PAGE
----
on and articulation of the individual participant's spiritual journey and his
or her ability to identify areas of strength and of needed growth. Participants
then drew up plans for their progress toward a holistic spirituality. They also
gathered resources that would help them share with others the spiritual foundation
that inspires CHM.
Ability to Work with and Be Influenced by a Group This curriculum element
is a good example of the instructional process' cyclical nature. The participants
shared not only ideas but feelings and values as well. To the extent that it
was useful, they engaged in positive confrontation. Respect and support for
diversity, willingness to work toward healthy compromise, and an ability to
"hang in when the going gets tough" are other aspects of this element.
Commitment to Justice This element is based on the call to justice expressed
by the Old Testament prophets and Jesus. Participants studied major documents
and basic principles underlying the church's social teaching. Their discussions
evoked a clear sense of and commitment to the common good. As a result of presentations
and interactions concerning issues such as labor relations, the participants
evidenced a respect for the complexity of the issues themselves and for the
organizations involved in health ministry.
A Heart for Ministry This element begins with a deep awareness of Jesus'
mission and ministry as described in the Gospels. For the pilot program's participants,
it served as a very personal invitation to probe their capacity for engaging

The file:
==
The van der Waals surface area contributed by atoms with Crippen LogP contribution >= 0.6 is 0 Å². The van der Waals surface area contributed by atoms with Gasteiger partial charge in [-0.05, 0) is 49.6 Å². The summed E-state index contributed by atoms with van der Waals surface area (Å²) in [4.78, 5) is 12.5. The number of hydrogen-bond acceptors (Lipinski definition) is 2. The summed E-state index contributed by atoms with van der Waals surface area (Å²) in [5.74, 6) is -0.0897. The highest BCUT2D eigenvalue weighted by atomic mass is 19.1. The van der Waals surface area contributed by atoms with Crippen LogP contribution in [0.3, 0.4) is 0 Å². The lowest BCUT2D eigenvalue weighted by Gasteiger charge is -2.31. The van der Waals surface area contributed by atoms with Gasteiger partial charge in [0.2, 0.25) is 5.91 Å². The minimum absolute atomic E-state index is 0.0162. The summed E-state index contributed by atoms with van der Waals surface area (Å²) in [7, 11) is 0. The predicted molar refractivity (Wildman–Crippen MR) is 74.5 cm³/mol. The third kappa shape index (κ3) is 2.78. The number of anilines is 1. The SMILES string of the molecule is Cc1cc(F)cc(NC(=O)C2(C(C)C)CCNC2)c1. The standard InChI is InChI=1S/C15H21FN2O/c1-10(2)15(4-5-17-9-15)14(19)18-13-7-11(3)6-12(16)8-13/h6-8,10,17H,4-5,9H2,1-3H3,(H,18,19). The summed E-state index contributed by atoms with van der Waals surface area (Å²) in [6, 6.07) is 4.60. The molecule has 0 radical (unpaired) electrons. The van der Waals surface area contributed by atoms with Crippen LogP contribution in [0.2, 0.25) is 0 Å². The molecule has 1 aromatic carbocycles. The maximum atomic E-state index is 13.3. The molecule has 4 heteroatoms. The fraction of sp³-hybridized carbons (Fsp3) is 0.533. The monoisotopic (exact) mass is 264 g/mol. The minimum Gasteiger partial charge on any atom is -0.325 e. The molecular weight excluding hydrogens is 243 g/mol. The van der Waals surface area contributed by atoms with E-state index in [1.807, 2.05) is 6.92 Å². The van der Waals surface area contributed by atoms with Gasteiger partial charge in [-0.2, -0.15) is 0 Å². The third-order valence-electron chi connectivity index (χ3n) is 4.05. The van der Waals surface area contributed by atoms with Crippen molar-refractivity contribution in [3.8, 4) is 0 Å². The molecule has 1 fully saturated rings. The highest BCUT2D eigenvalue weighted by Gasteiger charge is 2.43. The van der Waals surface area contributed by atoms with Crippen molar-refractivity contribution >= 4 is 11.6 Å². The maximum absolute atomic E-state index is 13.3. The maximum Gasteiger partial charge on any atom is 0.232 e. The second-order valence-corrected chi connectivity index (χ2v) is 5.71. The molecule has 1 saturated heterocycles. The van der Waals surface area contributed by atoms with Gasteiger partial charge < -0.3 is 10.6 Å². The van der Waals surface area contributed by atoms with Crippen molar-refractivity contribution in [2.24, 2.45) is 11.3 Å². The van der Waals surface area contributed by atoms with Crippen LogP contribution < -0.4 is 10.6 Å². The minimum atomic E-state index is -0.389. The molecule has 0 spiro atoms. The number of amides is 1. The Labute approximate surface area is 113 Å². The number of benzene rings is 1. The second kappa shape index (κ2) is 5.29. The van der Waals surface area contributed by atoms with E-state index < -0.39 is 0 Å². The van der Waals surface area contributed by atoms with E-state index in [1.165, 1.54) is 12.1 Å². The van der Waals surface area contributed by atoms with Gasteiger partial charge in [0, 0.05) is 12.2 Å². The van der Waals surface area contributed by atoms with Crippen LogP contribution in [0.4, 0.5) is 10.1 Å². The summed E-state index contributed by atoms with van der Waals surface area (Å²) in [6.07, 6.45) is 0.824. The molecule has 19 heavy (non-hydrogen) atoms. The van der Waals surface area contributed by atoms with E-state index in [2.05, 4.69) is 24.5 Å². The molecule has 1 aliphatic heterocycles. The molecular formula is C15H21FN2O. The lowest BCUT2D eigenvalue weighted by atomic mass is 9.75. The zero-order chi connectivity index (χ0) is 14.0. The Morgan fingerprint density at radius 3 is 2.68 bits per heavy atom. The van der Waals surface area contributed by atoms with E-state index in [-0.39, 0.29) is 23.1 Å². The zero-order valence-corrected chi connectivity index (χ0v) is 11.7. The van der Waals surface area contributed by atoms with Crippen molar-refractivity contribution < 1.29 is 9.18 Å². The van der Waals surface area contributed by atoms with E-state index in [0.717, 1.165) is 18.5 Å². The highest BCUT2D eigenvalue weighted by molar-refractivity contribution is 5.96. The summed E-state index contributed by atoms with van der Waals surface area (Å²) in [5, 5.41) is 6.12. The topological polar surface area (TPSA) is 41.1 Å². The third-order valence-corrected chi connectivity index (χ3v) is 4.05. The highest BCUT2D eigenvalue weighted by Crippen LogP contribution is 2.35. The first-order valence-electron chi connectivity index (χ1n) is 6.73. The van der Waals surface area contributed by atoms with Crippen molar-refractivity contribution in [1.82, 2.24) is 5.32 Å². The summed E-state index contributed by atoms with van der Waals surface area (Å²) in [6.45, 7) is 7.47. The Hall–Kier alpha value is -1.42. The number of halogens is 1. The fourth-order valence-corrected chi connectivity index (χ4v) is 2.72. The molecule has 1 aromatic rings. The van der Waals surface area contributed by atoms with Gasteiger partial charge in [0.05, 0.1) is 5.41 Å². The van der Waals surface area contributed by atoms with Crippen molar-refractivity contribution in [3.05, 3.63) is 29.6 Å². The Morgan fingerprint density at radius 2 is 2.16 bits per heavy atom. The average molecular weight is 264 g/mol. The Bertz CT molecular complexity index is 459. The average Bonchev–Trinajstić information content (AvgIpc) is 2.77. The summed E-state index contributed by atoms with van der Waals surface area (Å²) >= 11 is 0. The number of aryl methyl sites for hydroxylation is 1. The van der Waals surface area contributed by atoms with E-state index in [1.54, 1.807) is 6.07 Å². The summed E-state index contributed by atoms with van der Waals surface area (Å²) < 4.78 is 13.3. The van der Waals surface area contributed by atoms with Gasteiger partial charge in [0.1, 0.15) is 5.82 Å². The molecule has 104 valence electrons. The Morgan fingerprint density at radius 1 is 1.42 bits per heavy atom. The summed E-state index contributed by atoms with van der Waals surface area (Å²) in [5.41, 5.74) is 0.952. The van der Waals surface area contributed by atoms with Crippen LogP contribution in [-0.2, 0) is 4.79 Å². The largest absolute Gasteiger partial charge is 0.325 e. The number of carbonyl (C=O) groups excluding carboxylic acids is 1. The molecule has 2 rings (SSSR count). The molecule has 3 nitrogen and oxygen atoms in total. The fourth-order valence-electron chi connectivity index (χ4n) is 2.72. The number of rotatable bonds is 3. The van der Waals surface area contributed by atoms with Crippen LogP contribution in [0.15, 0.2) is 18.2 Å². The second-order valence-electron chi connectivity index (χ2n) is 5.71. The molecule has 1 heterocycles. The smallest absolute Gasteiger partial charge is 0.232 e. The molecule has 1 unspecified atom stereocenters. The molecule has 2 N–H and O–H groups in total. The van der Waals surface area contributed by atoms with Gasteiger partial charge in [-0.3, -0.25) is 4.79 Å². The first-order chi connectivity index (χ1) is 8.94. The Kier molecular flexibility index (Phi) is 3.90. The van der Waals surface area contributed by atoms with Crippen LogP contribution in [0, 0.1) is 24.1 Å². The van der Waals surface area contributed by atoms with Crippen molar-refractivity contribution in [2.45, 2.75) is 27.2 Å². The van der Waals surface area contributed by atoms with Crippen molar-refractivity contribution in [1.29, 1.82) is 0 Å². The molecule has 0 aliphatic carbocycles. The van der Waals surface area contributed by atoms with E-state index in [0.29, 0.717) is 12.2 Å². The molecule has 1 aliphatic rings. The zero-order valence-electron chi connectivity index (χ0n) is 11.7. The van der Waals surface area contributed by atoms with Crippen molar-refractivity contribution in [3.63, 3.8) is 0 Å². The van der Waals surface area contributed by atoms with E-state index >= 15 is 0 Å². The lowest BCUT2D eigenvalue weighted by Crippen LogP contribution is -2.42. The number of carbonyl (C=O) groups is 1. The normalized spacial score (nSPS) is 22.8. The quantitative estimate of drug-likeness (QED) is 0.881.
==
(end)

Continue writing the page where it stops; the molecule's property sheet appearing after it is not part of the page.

in health ministry. It evoked in them an appreciation of their leadership role
in the ministry.
Catholicity This element is a basic understanding of the church's 2,000-year
tradition (creed, code, and cult) and includes comprehension of the significance
of the Trinity for CHM. Participants had an opportunity to articulate with conviction
the Catholic vision flowing from the Second Vatican Council. They developed
an appreciation of and respect for the legitimate diversity of opinion in the
church, as well as an awareness of and sensitivity to church language, polity,
and organizational structure, including relevant canonical sources and the Ethical
and Religious Directives for Catholic Health Care Services.
Experience in Governance and Fiduciary Responsibility This is the most
multifaceted of the curriculum elements. It includes a working knowledge of
a PJP's structure and responsibilities, Trinity Health's specific legal structure,
and the differences between a governance role and a sponsorship role.